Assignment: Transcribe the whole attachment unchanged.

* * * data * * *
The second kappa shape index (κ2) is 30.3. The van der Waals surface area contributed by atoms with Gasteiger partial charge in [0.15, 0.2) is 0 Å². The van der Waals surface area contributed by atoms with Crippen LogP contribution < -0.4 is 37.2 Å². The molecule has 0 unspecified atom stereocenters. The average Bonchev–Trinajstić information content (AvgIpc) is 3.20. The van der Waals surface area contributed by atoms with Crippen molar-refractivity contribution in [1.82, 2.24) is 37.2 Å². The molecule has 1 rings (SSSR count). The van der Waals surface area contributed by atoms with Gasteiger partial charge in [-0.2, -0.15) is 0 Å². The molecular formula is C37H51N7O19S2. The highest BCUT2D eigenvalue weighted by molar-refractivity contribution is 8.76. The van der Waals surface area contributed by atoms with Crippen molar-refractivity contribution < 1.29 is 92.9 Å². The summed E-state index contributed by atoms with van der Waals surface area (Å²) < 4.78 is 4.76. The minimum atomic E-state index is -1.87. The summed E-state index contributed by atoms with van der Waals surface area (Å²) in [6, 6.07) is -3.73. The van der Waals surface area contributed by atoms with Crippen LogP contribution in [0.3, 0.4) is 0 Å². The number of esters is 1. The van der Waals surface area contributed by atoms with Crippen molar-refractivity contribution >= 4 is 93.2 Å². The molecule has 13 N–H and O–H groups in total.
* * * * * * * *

The second kappa shape index (κ2) is 30.3. The van der Waals surface area contributed by atoms with Gasteiger partial charge in [0.15, 0.2) is 0 Å². The van der Waals surface area contributed by atoms with Crippen LogP contribution < -0.4 is 37.2 Å². The molecule has 0 unspecified atom stereocenters. The average Bonchev–Trinajstić information content (AvgIpc) is 3.20. The van der Waals surface area contributed by atoms with Crippen molar-refractivity contribution in [1.82, 2.24) is 37.2 Å². The molecule has 1 rings (SSSR count). The van der Waals surface area contributed by atoms with Gasteiger partial charge in [-0.2, -0.15) is 0 Å². The molecular formula is C37H51N7O19S2. The highest BCUT2D eigenvalue weighted by molar-refractivity contribution is 8.76. The van der Waals surface area contributed by atoms with Crippen molar-refractivity contribution < 1.29 is 92.9 Å². The summed E-state index contributed by atoms with van der Waals surface area (Å²) < 4.78 is 4.76. The minimum atomic E-state index is -1.87. The summed E-state index contributed by atoms with van der Waals surface area (Å²) in [6, 6.07) is -3.73. The van der Waals surface area contributed by atoms with Crippen LogP contribution in [0.3, 0.4) is 0 Å². The number of esters is 1. The van der Waals surface area contributed by atoms with Crippen molar-refractivity contribution >= 4 is 93.2 Å². The molecule has 13 N–H and O–H groups in total.